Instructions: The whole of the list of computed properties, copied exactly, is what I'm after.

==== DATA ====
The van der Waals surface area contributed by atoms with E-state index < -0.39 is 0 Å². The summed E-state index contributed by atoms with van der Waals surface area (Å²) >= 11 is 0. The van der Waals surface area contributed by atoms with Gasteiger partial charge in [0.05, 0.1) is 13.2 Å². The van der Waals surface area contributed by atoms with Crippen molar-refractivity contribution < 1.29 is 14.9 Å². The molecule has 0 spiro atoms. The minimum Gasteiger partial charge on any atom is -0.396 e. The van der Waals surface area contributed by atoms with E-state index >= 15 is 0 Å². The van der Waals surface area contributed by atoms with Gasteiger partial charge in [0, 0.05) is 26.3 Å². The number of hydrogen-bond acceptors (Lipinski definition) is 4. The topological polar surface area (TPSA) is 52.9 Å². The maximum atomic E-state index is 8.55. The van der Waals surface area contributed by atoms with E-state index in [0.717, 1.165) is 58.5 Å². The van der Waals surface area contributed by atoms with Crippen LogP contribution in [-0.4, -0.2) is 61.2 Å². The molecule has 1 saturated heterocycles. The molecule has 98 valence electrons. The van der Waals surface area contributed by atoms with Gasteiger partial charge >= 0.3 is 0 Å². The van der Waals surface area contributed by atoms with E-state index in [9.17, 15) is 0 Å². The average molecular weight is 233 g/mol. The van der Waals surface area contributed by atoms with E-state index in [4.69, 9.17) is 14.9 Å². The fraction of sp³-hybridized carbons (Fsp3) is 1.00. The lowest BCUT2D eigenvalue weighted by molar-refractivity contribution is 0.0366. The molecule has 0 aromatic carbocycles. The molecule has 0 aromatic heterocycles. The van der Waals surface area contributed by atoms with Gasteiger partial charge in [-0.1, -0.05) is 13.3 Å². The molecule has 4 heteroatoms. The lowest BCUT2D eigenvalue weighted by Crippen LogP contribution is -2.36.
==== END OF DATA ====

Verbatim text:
The van der Waals surface area contributed by atoms with E-state index < -0.39 is 0 Å². The summed E-state index contributed by atoms with van der Waals surface area (Å²) >= 11 is 0. The van der Waals surface area contributed by atoms with Gasteiger partial charge in [0.05, 0.1) is 13.2 Å². The van der Waals surface area contributed by atoms with Crippen molar-refractivity contribution < 1.29 is 14.9 Å². The molecule has 0 spiro atoms. The minimum Gasteiger partial charge on any atom is -0.396 e. The van der Waals surface area contributed by atoms with E-state index >= 15 is 0 Å². The van der Waals surface area contributed by atoms with Gasteiger partial charge in [0, 0.05) is 26.3 Å². The number of hydrogen-bond acceptors (Lipinski definition) is 4. The topological polar surface area (TPSA) is 52.9 Å². The maximum atomic E-state index is 8.55. The van der Waals surface area contributed by atoms with E-state index in [0.717, 1.165) is 58.5 Å². The van der Waals surface area contributed by atoms with Crippen LogP contribution in [-0.4, -0.2) is 61.2 Å². The molecule has 1 saturated heterocycles. The molecule has 98 valence electrons. The van der Waals surface area contributed by atoms with Gasteiger partial charge >= 0.3 is 0 Å². The van der Waals surface area contributed by atoms with E-state index in [9.17, 15) is 0 Å². The average molecular weight is 233 g/mol. The van der Waals surface area contributed by atoms with E-state index in [4.69, 9.17) is 14.9 Å². The fraction of sp³-hybridized carbons (Fsp3) is 1.00. The lowest BCUT2D eigenvalue weighted by molar-refractivity contribution is 0.0366. The molecule has 0 aromatic carbocycles. The molecule has 0 aromatic heterocycles. The van der Waals surface area contributed by atoms with Gasteiger partial charge in [-0.1, -0.05) is 13.3 Å². The molecule has 4 heteroatoms. The lowest BCUT2D eigenvalue weighted by Crippen LogP contribution is -2.36.